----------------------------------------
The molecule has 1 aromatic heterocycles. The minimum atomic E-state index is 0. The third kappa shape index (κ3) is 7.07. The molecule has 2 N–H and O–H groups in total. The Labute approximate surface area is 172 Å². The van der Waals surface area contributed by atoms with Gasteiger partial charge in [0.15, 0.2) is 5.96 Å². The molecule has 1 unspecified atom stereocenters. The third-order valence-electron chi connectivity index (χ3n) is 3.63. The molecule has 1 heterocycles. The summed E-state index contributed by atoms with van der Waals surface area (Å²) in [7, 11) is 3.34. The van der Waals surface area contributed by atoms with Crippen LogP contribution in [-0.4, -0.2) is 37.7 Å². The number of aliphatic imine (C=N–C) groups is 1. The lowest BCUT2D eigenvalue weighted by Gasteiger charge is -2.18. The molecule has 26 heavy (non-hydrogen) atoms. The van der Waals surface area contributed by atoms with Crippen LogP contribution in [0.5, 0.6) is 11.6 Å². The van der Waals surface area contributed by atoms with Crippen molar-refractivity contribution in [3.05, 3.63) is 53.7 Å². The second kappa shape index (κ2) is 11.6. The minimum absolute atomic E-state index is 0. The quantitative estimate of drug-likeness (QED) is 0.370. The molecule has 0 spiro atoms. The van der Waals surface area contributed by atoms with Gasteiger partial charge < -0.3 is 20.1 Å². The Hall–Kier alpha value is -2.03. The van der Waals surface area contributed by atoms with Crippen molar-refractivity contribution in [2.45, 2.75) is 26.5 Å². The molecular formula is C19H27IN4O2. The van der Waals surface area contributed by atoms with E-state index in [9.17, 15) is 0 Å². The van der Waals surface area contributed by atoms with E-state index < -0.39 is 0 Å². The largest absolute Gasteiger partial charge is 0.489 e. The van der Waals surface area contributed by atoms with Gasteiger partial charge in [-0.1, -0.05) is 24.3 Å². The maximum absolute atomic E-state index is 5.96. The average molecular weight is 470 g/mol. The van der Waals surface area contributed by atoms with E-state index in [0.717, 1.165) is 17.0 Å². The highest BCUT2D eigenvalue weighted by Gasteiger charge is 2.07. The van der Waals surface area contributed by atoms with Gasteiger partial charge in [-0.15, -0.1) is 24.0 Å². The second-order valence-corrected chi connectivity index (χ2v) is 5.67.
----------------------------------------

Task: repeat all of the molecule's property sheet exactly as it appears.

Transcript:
The molecule has 1 aromatic heterocycles. The minimum atomic E-state index is 0. The third kappa shape index (κ3) is 7.07. The molecule has 2 N–H and O–H groups in total. The Labute approximate surface area is 172 Å². The van der Waals surface area contributed by atoms with Gasteiger partial charge in [0.15, 0.2) is 5.96 Å². The molecule has 1 unspecified atom stereocenters. The third-order valence-electron chi connectivity index (χ3n) is 3.63. The molecule has 1 heterocycles. The summed E-state index contributed by atoms with van der Waals surface area (Å²) in [7, 11) is 3.34. The van der Waals surface area contributed by atoms with Crippen LogP contribution in [-0.4, -0.2) is 37.7 Å². The number of aliphatic imine (C=N–C) groups is 1. The lowest BCUT2D eigenvalue weighted by Gasteiger charge is -2.18. The molecule has 26 heavy (non-hydrogen) atoms. The van der Waals surface area contributed by atoms with Crippen LogP contribution in [0.5, 0.6) is 11.6 Å². The van der Waals surface area contributed by atoms with Crippen molar-refractivity contribution in [3.05, 3.63) is 53.7 Å². The second kappa shape index (κ2) is 11.6. The minimum absolute atomic E-state index is 0. The quantitative estimate of drug-likeness (QED) is 0.370. The molecule has 0 spiro atoms. The van der Waals surface area contributed by atoms with Gasteiger partial charge < -0.3 is 20.1 Å². The Hall–Kier alpha value is -2.03. The van der Waals surface area contributed by atoms with Crippen molar-refractivity contribution in [2.45, 2.75) is 26.5 Å². The molecular formula is C19H27IN4O2. The van der Waals surface area contributed by atoms with E-state index in [9.17, 15) is 0 Å². The van der Waals surface area contributed by atoms with E-state index < -0.39 is 0 Å². The largest absolute Gasteiger partial charge is 0.489 e. The van der Waals surface area contributed by atoms with Gasteiger partial charge in [-0.1, -0.05) is 24.3 Å². The maximum absolute atomic E-state index is 5.96. The average molecular weight is 470 g/mol. The van der Waals surface area contributed by atoms with E-state index in [0.717, 1.165) is 17.0 Å². The highest BCUT2D eigenvalue weighted by Gasteiger charge is 2.07. The van der Waals surface area contributed by atoms with Gasteiger partial charge in [-0.15, -0.1) is 24.0 Å². The second-order valence-corrected chi connectivity index (χ2v) is 5.67.